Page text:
Printer Friendly

TENANTS' RIGHTS: HOW TO DEAL WITH A NIGHTMARE LANDLORD; Landlord not playing ball? Here's everything you need to know about your rights as a tenant...

AVING trouble with your landlord or letting agents but don't know your rights? You aren't alone.

HWith renting at an all-time high in Greater Manchester, and more investors swooping down on new developments, it's important to know your rights as a tenant.

Here are some of the most common problems -and how to solve them.

REPAIRS Boiler broken? It's your landlord's job to fix it... but what if they don't? Your landlord is responsible for most repairs in your home. This applies to private, council and housing association landlords.

Nick Denton, housing advisor from the Citizens Advice Bureau said: "A landlord's responsibilities include the structure and exterior of the building, sinks, baths, toilets, pipes and drains, heating and hot water, chimneys and ventilation, gas appliances and electrical wiring.

"A tenant is unlikely to be responsible for minor repairs, for example changing fuses and light bulbs. Equally a landlord is unlikely to be responsible for decorations or gardens and fencing."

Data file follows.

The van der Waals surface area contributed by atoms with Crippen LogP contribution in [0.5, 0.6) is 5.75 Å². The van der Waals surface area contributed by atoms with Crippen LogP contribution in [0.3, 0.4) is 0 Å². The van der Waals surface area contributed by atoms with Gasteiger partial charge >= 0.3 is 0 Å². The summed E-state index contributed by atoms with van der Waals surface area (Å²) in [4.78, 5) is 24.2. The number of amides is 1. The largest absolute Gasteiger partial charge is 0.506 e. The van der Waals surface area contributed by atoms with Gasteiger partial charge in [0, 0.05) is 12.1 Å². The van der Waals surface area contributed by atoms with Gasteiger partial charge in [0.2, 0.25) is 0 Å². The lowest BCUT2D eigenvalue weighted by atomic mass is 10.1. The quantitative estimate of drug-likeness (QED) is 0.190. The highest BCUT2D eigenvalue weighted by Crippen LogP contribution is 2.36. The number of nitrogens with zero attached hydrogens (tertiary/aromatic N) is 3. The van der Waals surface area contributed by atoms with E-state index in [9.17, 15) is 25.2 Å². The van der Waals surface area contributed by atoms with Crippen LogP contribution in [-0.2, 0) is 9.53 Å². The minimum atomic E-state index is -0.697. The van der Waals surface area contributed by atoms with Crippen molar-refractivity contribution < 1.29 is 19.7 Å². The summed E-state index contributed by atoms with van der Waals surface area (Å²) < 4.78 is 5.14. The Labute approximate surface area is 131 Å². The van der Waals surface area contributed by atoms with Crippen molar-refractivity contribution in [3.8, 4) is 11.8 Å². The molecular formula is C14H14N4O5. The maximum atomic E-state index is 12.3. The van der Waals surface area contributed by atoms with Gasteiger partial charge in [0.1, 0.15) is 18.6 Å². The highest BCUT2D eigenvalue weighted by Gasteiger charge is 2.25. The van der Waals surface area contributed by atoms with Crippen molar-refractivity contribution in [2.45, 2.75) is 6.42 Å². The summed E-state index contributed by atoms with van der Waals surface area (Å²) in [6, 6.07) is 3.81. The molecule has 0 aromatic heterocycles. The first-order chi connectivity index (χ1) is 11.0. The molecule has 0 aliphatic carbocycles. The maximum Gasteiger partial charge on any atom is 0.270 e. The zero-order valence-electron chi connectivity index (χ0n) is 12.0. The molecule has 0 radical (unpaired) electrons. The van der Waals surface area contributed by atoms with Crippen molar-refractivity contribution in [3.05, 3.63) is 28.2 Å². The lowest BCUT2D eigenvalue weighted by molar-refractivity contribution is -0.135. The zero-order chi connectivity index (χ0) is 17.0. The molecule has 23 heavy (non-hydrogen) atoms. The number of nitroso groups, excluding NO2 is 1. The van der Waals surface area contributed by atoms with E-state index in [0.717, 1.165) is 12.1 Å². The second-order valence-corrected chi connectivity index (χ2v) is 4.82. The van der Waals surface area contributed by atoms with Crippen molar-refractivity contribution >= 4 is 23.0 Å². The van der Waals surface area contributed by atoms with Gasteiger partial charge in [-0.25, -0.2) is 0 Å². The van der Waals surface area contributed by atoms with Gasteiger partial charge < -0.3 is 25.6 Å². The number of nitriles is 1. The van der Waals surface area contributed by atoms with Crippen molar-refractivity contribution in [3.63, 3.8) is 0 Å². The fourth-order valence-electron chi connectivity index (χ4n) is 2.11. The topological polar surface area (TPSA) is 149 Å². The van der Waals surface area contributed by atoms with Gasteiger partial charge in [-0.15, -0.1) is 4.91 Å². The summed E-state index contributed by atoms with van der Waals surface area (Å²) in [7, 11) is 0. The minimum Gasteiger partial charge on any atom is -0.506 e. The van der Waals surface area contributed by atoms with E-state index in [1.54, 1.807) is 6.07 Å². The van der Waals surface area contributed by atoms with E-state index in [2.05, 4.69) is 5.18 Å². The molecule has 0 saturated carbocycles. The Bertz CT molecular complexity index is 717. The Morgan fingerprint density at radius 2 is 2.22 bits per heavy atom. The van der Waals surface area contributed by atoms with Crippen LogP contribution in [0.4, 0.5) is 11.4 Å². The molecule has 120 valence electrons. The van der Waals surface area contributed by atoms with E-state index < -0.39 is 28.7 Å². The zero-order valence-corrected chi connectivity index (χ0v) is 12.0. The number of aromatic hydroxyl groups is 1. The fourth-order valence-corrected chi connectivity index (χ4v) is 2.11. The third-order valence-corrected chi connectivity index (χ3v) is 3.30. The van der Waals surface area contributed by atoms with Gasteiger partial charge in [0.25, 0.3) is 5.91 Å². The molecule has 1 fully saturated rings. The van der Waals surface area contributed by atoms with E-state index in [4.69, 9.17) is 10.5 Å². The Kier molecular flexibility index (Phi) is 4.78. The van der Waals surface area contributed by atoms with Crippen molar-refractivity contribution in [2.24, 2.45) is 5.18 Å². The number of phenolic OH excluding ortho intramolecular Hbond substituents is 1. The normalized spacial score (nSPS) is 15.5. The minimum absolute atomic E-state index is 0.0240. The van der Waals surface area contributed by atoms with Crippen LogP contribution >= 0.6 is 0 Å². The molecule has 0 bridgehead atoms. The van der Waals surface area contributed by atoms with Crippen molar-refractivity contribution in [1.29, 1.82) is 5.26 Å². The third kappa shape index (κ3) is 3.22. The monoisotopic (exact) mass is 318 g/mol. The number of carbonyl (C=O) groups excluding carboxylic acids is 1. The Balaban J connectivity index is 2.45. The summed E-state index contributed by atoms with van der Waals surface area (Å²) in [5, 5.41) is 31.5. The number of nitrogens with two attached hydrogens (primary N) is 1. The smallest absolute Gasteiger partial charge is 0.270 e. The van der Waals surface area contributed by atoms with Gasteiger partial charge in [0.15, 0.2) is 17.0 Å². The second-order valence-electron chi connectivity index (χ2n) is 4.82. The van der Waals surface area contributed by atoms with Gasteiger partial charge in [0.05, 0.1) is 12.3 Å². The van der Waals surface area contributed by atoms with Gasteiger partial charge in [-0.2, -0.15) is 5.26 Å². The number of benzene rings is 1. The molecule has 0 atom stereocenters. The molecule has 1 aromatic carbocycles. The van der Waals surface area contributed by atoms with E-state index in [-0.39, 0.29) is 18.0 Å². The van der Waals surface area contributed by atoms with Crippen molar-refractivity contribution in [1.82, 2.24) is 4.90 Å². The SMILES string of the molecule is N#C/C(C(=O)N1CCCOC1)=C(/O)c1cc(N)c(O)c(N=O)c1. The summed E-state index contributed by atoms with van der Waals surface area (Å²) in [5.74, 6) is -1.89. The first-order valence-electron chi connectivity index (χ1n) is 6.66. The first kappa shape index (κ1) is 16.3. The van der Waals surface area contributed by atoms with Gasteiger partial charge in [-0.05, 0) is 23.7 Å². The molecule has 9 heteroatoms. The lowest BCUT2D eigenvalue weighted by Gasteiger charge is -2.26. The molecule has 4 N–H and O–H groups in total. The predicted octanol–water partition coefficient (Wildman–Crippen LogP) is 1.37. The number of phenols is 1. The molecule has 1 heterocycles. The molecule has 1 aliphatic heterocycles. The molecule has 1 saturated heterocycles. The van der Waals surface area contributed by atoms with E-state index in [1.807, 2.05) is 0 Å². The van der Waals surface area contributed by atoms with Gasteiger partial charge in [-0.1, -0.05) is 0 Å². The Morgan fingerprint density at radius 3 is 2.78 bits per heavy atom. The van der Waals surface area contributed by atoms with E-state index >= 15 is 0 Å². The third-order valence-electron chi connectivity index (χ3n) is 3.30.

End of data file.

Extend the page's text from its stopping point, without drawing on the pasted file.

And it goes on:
DEALING WITH REPAIRS WHEN YOUR LANDLORD WON'T Kelly, 34, from Rochdale has been renting in the area for six years now. She has a private landlord who lives abroad.

When she noticed severe damp and black mould on the walls of her bathroom, she tried to contact him -as she was concerned about the health risks.

She said: "He told me to scrub it off and put the phone down.

"It wouldn't come off the walls, and the black mould was getting worse due to the fact we didn't have doubleglazed windows.

After weeks of trying to get our landlord to sort the problem, we had to pay for it ourselves as it was a waste of time trying to get a reasonable answer from him."

Nick Denton said: "If there is a problem with damp, your landlord could be responsible but not always, as it depends on what type of damp it is and what caused it. Regardless of this -they shouldn't ignore you.

"If you are unsure whether your landlord is responsible, check your tenancy agreement, as it could state that your landlord is responsible for repairs over and above the legal minimum."

Ged McPartlin, director of Ascend Properties, believes his firm put tenants first. He said: "Where a repair is liable we will fix it -and we try to make life easier for people.

"Each tenant gets a dedicated point of contact to deal with their queries and we even have an online portal where tenants can log in and request a repair from home."

Regardless of best practice, some tenants still struggle to get a response from their landlords.